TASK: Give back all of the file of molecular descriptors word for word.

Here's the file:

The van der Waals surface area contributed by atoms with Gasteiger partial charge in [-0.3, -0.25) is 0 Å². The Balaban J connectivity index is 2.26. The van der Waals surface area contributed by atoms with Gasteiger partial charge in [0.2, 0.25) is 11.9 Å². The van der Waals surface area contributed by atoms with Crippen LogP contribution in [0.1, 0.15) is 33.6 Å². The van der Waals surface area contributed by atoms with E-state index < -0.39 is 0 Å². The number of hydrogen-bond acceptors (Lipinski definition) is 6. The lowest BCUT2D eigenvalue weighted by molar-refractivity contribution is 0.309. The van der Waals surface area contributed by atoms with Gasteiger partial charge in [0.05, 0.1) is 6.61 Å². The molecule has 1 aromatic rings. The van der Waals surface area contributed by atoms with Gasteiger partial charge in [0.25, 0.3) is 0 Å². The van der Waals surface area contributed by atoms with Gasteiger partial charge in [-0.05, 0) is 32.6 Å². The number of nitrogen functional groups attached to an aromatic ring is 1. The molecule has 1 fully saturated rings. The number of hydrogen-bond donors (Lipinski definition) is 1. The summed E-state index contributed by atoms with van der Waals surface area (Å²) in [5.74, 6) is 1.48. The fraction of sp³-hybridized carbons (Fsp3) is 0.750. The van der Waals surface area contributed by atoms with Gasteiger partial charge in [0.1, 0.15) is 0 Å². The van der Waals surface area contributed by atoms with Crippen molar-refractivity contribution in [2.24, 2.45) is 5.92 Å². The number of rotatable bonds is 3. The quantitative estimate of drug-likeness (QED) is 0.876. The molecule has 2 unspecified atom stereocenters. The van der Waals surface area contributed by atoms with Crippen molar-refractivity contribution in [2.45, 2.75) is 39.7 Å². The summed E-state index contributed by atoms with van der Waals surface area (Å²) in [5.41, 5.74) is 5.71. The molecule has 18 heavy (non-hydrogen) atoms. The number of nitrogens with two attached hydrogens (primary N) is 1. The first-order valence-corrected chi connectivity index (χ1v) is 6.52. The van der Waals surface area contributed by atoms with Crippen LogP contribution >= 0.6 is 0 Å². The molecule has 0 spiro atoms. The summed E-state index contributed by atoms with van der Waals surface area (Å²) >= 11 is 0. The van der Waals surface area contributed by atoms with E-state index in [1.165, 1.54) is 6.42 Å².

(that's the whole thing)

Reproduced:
The van der Waals surface area contributed by atoms with Gasteiger partial charge in [-0.3, -0.25) is 0 Å². The Balaban J connectivity index is 2.26. The van der Waals surface area contributed by atoms with Gasteiger partial charge in [0.2, 0.25) is 11.9 Å². The van der Waals surface area contributed by atoms with Crippen LogP contribution in [0.1, 0.15) is 33.6 Å². The van der Waals surface area contributed by atoms with E-state index < -0.39 is 0 Å². The number of hydrogen-bond acceptors (Lipinski definition) is 6. The lowest BCUT2D eigenvalue weighted by molar-refractivity contribution is 0.309. The van der Waals surface area contributed by atoms with Gasteiger partial charge in [0.05, 0.1) is 6.61 Å². The molecule has 1 aromatic rings. The van der Waals surface area contributed by atoms with Gasteiger partial charge in [0.25, 0.3) is 0 Å². The van der Waals surface area contributed by atoms with Gasteiger partial charge in [-0.05, 0) is 32.6 Å². The number of nitrogen functional groups attached to an aromatic ring is 1. The molecule has 1 fully saturated rings. The number of hydrogen-bond donors (Lipinski definition) is 1. The summed E-state index contributed by atoms with van der Waals surface area (Å²) in [5.74, 6) is 1.48. The fraction of sp³-hybridized carbons (Fsp3) is 0.750. The van der Waals surface area contributed by atoms with Gasteiger partial charge in [0.1, 0.15) is 0 Å². The van der Waals surface area contributed by atoms with Crippen molar-refractivity contribution in [2.24, 2.45) is 5.92 Å². The number of rotatable bonds is 3. The quantitative estimate of drug-likeness (QED) is 0.876. The molecule has 2 unspecified atom stereocenters. The van der Waals surface area contributed by atoms with Crippen molar-refractivity contribution in [2.45, 2.75) is 39.7 Å². The summed E-state index contributed by atoms with van der Waals surface area (Å²) in [5.41, 5.74) is 5.71. The molecule has 18 heavy (non-hydrogen) atoms. The number of nitrogens with two attached hydrogens (primary N) is 1. The first-order valence-corrected chi connectivity index (χ1v) is 6.52. The van der Waals surface area contributed by atoms with Crippen LogP contribution >= 0.6 is 0 Å². The molecule has 0 spiro atoms. The summed E-state index contributed by atoms with van der Waals surface area (Å²) >= 11 is 0. The van der Waals surface area contributed by atoms with E-state index in [1.165, 1.54) is 6.42 Å².